This is what is to be preferred to being drunk on wine, which the author calls “debauchery” as the NRSV translates it. Greek words, like our own English words, are sometimes capable of a range of meanings, and the word so translated here is one of those. I am struck by one of those alternate translations here, namely the word “dissipation.” There’s a different force to this word, one that goes beyond the mere moral corruption of “debauchery” to suggest the dysfunction and lack of control and even erosion of self that tends to accompany drunkenness (the part I so hated thirty-eight years ago). 

And this leads us to why this seeming diversion actually fits extremely well into this short bit of exhortation. We began this passage with the encouragement to “be careful how you live, not as unwise people but as wise.” Again, shades of meaning matter here; the point isn’t to encourage fear and trembling, but to encourage us to live deliberately, precisely, to be diligent about how we live, to pay close and careful attention to our lives and what we do with them. We live with care and precision. We are attentive to how we proceed in life in all ways. 

This is a matter not merely of our own personal life, but that life as it is lived among others, perhaps especially among the church. To borrow a phrase from Richard Carlson of Lutheran Theological Seminary at Gettysburg, PA, “wise living is personal but never private.” It is precisely not for the sake of our own private privilege that we are precise or deliberate or careful about our lives; it is the opposite. Carlson continues:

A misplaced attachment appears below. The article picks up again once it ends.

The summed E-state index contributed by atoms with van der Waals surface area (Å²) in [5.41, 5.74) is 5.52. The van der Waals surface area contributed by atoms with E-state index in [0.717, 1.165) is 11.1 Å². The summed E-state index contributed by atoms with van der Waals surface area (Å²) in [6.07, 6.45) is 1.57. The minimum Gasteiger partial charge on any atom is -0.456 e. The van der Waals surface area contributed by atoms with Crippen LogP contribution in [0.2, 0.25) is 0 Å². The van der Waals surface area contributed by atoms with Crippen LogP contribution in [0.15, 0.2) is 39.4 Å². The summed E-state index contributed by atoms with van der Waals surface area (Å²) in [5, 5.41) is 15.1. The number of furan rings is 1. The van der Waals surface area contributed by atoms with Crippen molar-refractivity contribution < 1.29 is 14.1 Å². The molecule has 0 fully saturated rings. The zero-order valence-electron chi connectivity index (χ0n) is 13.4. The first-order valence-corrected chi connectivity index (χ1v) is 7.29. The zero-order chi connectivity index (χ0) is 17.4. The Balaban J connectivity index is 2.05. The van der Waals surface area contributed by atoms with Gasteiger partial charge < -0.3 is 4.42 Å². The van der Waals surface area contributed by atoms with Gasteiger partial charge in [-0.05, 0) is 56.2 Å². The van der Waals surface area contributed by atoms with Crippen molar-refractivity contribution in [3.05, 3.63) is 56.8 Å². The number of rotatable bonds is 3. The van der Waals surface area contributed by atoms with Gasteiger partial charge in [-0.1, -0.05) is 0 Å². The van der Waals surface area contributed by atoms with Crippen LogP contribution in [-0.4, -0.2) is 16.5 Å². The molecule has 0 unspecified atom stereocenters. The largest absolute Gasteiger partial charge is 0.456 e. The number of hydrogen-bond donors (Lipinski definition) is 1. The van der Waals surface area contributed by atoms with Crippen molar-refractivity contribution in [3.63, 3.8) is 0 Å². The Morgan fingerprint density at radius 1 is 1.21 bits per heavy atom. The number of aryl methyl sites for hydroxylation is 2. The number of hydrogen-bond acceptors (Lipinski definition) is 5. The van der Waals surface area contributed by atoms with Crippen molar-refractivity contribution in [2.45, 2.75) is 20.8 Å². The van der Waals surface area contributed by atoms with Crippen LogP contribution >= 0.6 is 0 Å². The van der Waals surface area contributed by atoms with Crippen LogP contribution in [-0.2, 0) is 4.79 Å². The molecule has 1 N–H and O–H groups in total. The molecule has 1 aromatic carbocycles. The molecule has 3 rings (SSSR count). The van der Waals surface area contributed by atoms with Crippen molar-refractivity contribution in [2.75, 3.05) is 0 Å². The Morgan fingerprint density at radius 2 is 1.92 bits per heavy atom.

“Living wisely, especially as it entails discerning the will of Christ, means active engagement and involvement in all of life’s circumstances so that the reality of our new self is continually manifested in and through the light of our new conduct “at all times and for everything in the name of our Lord Jesus Christ” (Ephesians 5:20).”[1]

That last phrase jumps ahead to the end of this passage, but I want to jump back to one vitally important phrase back in v. 16. The whole business about living carefully or diligently or precisely, as wise and not unwise, points to the phrase “making the most of the time.” Now that sounds like something we modern types can relate to, right? Living in a world that’s all about being “efficient” with our time? Or that encouragement to “work smarter, not harder”? We who live in the age of “efficiency experts” are certainly all about being able to respond to this exhortation, right?